Through advances in modern medicine, we have now reached the prima facie privileged position where we are able to prolong life, though not always to the satisfactory alleviation of pain. Whilst this is a welcome relief in the majority of cases, in a few instances, such as terminal illness, medication cannot provide a simple, if any, solution. In the contemporary medical epoch of patient autonomy, there now exists the issue of whether the patient wishes to continue to take their prescription, especially if they feel quite strongly that their quality of life will not improve. This can sometimes lead to the situation where the patient seeks active intervention to end their life.

The simple fact is that there are limited options available to UK citizens under current legislation. Without entering too much into the legalities of assisted suicide in the UK within the confines of what is essentially a discussion of bioethics and culture, it would appear the only failsafe way to avoid prosecution of those who ‘assist’ is to travel to a jurisdiction where assisted suicide has been legalised, which would seem more than anything to discriminate against the financially insecure. In the last ten years, a number of British citizens have taken this option.

Art and Bioethics: Natural Partners for Collaboration?
Killing Roger is about the extreme case of someone who is suffering with a terminal illness but who has no one else to turn to. Roger is an elderly man isolated from the community, with little money and struggling with his own moral code that won’t allow him to simply give up. He remains in constant pain, but cannot take his own life, and so in desperation he asks Billy to help him die. Roger and Billy are forced to take the law into their own hands in what the organisation Dignity in Dying have characterised as an act of ‘mercy killing’, something which no right-thinking person would advocate, but something that may potentially occur without a satisfactory legal alternative.

Making art about issues such as these can create a platform for free thought and discussion that does not have to be didactic or pass judgement. It is an arena that can connect to the human, emotional, irrational and subconscious parts of these real life experiences in a way that science and politics are often unable to. Instead, it can use the power of storytelling to play out a situation in front of people and allow them to make up their own mind: in this case, whether to judge Billy for his actions, or criticise Roger for putting him in such a position.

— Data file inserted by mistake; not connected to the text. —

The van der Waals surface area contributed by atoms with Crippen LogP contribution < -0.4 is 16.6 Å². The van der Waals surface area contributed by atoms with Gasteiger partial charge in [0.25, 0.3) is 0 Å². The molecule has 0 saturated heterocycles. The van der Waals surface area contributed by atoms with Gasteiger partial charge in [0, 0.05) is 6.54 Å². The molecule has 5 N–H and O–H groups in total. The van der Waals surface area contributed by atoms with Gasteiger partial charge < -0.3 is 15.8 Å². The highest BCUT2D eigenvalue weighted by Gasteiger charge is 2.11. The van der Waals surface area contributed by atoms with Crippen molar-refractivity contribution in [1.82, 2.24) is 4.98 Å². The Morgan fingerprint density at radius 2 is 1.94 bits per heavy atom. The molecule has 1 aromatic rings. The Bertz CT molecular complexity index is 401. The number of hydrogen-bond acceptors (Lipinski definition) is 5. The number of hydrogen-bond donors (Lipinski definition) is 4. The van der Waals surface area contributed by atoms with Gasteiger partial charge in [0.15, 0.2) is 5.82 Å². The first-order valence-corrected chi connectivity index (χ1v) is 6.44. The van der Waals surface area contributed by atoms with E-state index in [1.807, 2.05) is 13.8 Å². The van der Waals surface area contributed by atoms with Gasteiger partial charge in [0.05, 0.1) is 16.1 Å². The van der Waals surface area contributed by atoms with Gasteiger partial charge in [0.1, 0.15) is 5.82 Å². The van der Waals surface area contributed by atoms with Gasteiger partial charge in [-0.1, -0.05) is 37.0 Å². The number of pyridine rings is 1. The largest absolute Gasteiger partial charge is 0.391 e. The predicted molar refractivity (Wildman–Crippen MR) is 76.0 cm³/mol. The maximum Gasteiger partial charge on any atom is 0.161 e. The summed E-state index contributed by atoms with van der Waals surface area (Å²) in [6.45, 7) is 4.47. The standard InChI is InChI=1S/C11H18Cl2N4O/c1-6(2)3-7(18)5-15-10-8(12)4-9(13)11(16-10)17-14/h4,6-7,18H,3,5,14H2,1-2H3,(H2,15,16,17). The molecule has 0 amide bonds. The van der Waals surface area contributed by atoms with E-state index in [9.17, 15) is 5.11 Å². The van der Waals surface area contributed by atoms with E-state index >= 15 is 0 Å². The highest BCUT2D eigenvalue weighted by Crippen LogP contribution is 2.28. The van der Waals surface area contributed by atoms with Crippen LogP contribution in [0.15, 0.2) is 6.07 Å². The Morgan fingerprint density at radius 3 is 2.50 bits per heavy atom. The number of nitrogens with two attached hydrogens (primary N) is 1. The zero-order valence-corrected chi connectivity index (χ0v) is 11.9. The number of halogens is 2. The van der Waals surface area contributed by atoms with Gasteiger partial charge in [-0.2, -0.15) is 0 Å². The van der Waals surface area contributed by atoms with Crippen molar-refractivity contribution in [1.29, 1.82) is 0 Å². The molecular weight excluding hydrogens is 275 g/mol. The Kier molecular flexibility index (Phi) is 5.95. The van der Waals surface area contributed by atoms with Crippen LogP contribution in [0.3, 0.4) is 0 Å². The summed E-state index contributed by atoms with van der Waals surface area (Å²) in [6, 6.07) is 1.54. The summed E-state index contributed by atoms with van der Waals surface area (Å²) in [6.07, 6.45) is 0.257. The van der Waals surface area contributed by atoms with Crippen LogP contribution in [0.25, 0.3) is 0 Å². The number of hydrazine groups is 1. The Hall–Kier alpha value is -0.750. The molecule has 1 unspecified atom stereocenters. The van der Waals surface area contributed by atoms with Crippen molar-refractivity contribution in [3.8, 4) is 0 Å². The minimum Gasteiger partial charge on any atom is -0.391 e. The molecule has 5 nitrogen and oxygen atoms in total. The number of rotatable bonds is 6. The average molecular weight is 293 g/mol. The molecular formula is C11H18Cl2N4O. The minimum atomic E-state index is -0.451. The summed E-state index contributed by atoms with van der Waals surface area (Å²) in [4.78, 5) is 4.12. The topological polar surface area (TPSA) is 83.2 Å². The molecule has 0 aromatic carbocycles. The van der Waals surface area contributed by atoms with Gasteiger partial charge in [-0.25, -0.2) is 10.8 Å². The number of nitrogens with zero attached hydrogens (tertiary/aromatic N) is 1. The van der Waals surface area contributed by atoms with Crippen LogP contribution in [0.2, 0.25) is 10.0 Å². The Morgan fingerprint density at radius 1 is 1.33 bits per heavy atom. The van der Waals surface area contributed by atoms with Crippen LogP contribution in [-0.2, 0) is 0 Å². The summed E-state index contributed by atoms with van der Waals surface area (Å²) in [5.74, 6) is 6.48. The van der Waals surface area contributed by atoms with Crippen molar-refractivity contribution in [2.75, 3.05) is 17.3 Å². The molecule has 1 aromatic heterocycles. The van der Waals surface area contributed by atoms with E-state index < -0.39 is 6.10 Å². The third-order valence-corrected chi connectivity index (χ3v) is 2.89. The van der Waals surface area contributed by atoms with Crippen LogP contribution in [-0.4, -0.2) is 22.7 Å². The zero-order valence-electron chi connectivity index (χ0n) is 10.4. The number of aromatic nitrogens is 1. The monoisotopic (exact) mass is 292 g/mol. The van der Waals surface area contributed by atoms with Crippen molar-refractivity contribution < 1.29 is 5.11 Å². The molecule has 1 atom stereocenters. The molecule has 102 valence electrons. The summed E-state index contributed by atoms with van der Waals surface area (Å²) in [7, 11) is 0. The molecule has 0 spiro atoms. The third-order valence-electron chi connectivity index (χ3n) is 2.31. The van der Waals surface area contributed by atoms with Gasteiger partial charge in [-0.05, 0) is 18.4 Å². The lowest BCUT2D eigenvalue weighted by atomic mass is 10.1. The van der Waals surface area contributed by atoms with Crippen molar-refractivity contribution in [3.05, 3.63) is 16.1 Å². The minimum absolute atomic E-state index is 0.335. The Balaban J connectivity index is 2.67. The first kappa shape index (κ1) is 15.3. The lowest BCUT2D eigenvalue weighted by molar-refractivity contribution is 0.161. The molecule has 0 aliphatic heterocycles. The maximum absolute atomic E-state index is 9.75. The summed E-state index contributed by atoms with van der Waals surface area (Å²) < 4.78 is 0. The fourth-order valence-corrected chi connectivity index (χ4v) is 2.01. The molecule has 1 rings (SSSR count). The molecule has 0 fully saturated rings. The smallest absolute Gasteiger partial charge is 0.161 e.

Many people have found themselves in the uncomfortable position faced by Billy. The show has already enable people to reflect on their own experiences and many have been inspired to open up and offer their own personal anecdotes.

Beyond any personal experience with such a situation, engagement with a piece of art that describes a pertinent ethical debate naturally leads someone to question what they may do in such a situation. This then leads one to consider the morality of such actions, and on a societal level, this becomes the legal question; that of whether such an action could, or should, be sanctioned by the state. Enter then the legal, political, religious, ethical and – in this case – medical professionals, who have the expertise and power to make substantial change within society.

Conclusion
Links between the arts and these specialised professions can help to open a complex subject up to the public imagination and hopefully encourage people to enter the debate. This open discussion can help to create a stronger society where we are able to bring deep and personal issues into the public domain in order to decide together if and how society could develop.

This post was first published on 30 July 2013.